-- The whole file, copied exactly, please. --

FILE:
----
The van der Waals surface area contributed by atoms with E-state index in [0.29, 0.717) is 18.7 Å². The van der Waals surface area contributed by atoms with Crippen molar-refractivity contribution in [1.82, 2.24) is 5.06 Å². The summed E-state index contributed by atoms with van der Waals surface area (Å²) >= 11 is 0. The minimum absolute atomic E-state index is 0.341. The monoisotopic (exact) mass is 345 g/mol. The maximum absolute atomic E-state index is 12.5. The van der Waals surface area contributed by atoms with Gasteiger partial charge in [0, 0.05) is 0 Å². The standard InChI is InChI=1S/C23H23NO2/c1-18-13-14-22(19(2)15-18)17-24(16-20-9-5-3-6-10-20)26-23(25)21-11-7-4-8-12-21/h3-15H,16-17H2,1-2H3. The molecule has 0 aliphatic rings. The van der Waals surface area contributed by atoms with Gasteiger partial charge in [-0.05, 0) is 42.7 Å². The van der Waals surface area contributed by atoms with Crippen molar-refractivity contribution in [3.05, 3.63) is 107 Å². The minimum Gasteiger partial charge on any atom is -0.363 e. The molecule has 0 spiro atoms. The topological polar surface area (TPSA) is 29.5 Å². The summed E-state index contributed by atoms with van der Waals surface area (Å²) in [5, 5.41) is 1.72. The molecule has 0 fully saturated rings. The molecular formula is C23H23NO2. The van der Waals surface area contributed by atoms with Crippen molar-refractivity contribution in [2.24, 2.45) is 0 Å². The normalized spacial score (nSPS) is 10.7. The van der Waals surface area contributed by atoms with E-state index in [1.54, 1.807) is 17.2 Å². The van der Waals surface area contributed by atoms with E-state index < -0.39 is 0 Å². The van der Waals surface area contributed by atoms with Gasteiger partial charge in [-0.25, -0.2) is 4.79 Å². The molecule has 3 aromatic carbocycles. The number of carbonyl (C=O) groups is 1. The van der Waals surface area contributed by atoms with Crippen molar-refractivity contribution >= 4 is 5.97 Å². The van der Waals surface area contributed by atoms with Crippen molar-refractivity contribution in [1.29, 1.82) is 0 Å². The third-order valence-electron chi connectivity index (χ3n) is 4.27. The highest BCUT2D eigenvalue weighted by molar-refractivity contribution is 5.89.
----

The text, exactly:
The van der Waals surface area contributed by atoms with E-state index in [0.29, 0.717) is 18.7 Å². The van der Waals surface area contributed by atoms with Crippen molar-refractivity contribution in [1.82, 2.24) is 5.06 Å². The summed E-state index contributed by atoms with van der Waals surface area (Å²) >= 11 is 0. The minimum absolute atomic E-state index is 0.341. The monoisotopic (exact) mass is 345 g/mol. The maximum absolute atomic E-state index is 12.5. The van der Waals surface area contributed by atoms with Gasteiger partial charge in [0, 0.05) is 0 Å². The standard InChI is InChI=1S/C23H23NO2/c1-18-13-14-22(19(2)15-18)17-24(16-20-9-5-3-6-10-20)26-23(25)21-11-7-4-8-12-21/h3-15H,16-17H2,1-2H3. The molecule has 0 aliphatic rings. The van der Waals surface area contributed by atoms with Gasteiger partial charge in [-0.05, 0) is 42.7 Å². The van der Waals surface area contributed by atoms with Crippen molar-refractivity contribution in [3.05, 3.63) is 107 Å². The minimum Gasteiger partial charge on any atom is -0.363 e. The molecule has 0 spiro atoms. The topological polar surface area (TPSA) is 29.5 Å². The summed E-state index contributed by atoms with van der Waals surface area (Å²) in [5, 5.41) is 1.72. The molecule has 0 fully saturated rings. The molecular formula is C23H23NO2. The van der Waals surface area contributed by atoms with Crippen molar-refractivity contribution in [2.24, 2.45) is 0 Å². The normalized spacial score (nSPS) is 10.7. The van der Waals surface area contributed by atoms with E-state index in [1.54, 1.807) is 17.2 Å². The van der Waals surface area contributed by atoms with E-state index < -0.39 is 0 Å². The van der Waals surface area contributed by atoms with Gasteiger partial charge in [-0.25, -0.2) is 4.79 Å². The molecule has 3 aromatic carbocycles. The number of carbonyl (C=O) groups is 1. The van der Waals surface area contributed by atoms with Crippen molar-refractivity contribution >= 4 is 5.97 Å². The van der Waals surface area contributed by atoms with Crippen molar-refractivity contribution in [1.29, 1.82) is 0 Å². The third-order valence-electron chi connectivity index (χ3n) is 4.27. The highest BCUT2D eigenvalue weighted by molar-refractivity contribution is 5.89.